What is the Government's Rwanda plan? Rishi Sunak’s bill passes


Rishi Sunak’s controversial Safety of Rwanda Bill passed through Parliament on Tuesday, meaning deportations of asylum seekers to Rwanda could soon begin.

Speaking before the bill's recent approval, Sunak suggested that the first flights could depart “in 10 to 12 weeks".

The UK prime minister had also previously promised that flights would depart "every month" until unauthorised travel over the Channel had stopped.

Hours after the bill passed through Parliament, reports revealed that five more migrants had died trying to cross the channel.

Human rights groups have also condemned the Rwanda Bill as a “breach of international law”, arguing that it won’t deter people from reaching safety.

Dr Wanda Wyporska, from Safe Passage International said: “Not only does it undermine international and UK human rights laws, but it simply won’t work to deter people from making dangerous Channel crossings, as refugees have no other way to reach safety and family here.

Contrary to the opinions of human rights campaigners and even the UK Supreme Court, Sunak has tried to shoehorn the bill’s passing in the hopes of deterring further people crossing the channel.

Here is how this complicated state of affairs breaks down and what will happen next.

How did we get to this point?

In April 2022, then-PM Boris Johnson announced a plan to cut the problem of migrants arriving in small boats by deporting them to Rwanda.

An agreement was signed by then-home secretary Suella Braverman but the European Court of Human Rights steps in minutes before take-off, calling the plan illegal.

There are concerns around the treatment of people in Rwanda and the ethics of deporting migrants in such a way.

The problem of migration worsens and the Sunak government presses forward with the Rwanda plan, with Ms Braverman signing a £140 million deal with Kigali.

In December 2022, the agreement was ruled lawful by the High Court but then, in June 2023, it was ruled unlawful by the Court of Appeal and then by the Supreme Court in November 2023.

The safety of Rwanda was the chief concern and the Government appeared to be stuck in a legal stalemate until today.

What is Rishi Sunak’s new Rwanda plan?

Mr Sunak thinks the Safety of Rwanda (Asylum and Immigration) Bill will prevent continued legal challenges and allow the project to finally commence.

As well as compelling judges to regard the east African country as safe, the legislation will give ministers the power to ignore emergency injunctions, aimed at clearing the way to send asylum seekers who cross the Channel in small boats on a one-way flight to Kigali.

It’s no coincidence that he’s also pushing for this ahead of an election, as migration is often a big topic for voters.

What were the Lords unhappy about?

Earlier in March, the House of Lords backed by 278 votes to 189, majority 89, a move to overturn the Government’s plan to oust the courts from the process.

The amendment agreed by the Lords restores the jurisdiction of domestic courts in relation to the safety of Rwanda and enables them to intervene.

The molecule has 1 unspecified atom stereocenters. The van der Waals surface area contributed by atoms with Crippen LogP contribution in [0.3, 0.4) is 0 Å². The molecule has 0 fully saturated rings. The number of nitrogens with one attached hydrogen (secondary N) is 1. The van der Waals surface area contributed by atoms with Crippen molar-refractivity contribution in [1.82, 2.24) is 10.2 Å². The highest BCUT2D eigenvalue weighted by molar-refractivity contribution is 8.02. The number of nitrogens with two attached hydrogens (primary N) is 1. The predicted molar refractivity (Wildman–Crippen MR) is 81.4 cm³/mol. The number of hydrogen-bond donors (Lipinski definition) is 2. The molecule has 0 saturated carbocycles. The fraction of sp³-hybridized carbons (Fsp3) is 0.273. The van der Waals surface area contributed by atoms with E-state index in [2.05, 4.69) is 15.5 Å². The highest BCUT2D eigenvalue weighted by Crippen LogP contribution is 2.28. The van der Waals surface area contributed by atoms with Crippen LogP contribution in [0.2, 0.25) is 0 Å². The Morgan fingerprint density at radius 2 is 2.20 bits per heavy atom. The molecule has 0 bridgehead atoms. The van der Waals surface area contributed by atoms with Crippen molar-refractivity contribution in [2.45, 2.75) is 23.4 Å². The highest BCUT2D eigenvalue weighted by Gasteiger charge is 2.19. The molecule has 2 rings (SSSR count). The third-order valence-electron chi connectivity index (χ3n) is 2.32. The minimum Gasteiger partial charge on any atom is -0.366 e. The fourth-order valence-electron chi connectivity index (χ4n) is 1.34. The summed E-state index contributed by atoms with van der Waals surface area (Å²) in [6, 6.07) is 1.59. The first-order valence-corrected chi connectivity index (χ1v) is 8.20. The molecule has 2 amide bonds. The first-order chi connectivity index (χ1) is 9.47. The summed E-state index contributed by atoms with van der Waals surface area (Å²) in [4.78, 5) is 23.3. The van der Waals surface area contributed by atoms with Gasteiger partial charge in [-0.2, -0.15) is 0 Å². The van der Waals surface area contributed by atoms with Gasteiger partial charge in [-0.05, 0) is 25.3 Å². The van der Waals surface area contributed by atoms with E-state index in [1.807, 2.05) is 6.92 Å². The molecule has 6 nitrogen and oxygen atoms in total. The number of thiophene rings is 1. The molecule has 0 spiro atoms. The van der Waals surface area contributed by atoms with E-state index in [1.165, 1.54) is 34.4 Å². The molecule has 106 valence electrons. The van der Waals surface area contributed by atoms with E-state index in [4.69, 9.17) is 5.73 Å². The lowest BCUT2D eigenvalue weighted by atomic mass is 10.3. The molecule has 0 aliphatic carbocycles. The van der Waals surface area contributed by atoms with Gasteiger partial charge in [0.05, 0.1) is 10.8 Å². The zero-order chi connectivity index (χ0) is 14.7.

What has been problematic for the government is that Peers are not wholly aligned to political camps and cannot be put in line by the whip system.

The peer system means that members include faith leaders as well as experts in particular fields, who do not feel pressured to comply with the will of No 10.

Indeed, Archbishop of Canterbury Justin Welby has criticised the legislation, telling Times Radio: “I take this from a purely Christian point of view.

“The Bible is very clear, it talks in the Old Testament more than about anything else about the need to be hospitable to the stranger. Jesus himself was a refugee, he talks about being welcomed when you are a stranger... it’s nothing very extraordinary that we take this view...and the Church has always been consistent on this.”

But it is not just the faith argument that has led the peers to deny the government its way - with Dunja Mijatovic, the Council of Europe’s commissioner for human rights, arguing that it could have troublesome implications.

She said: “This Bill will not only prevent redress for the most serious human rights violations, but by specifically excluding asylum seekers from access to justice, it will also negate the principle of equality before the law.

“Furthermore, the Rwanda Bill significantly interferes with judicial independence, compelling judges to align with the government’s stance that Rwanda is a safe destination, despite the UK Supreme Court’s well-considered and detailed finding to the contrary.”

Responding, senior government law officer Lord Stewart of Dirleton said: “There are ample safeguards in the Bill and this amendment would be contrary to the Bill’s whole purpose.”

What will happen next?

The Home Office has reportedly paid £240m so far and intends to spend another £50 million in 2024/25 to get the Rwanda deportations underway.

Given that the bill has now passed its parliamentary hurdles, we may see the first deportations by July 2024.

The BBC reported that hostels are already set up in Rwanda to facilitate asylum seekers. However, it’s unclear how much support migrants will receive upon arrival.

It’s also anticipated that there will be more legal challenges to deportations; however, the bill will make it harder for people to argue their case as it requires the courts to consider Rwanda safe.

Most human rights groups believe the bill will do little to deter vulnerable people from desperately trying to secure a safer life.

Instead, they argue more legal routes need to be created to help improve an immigration system that’s currently failing many people.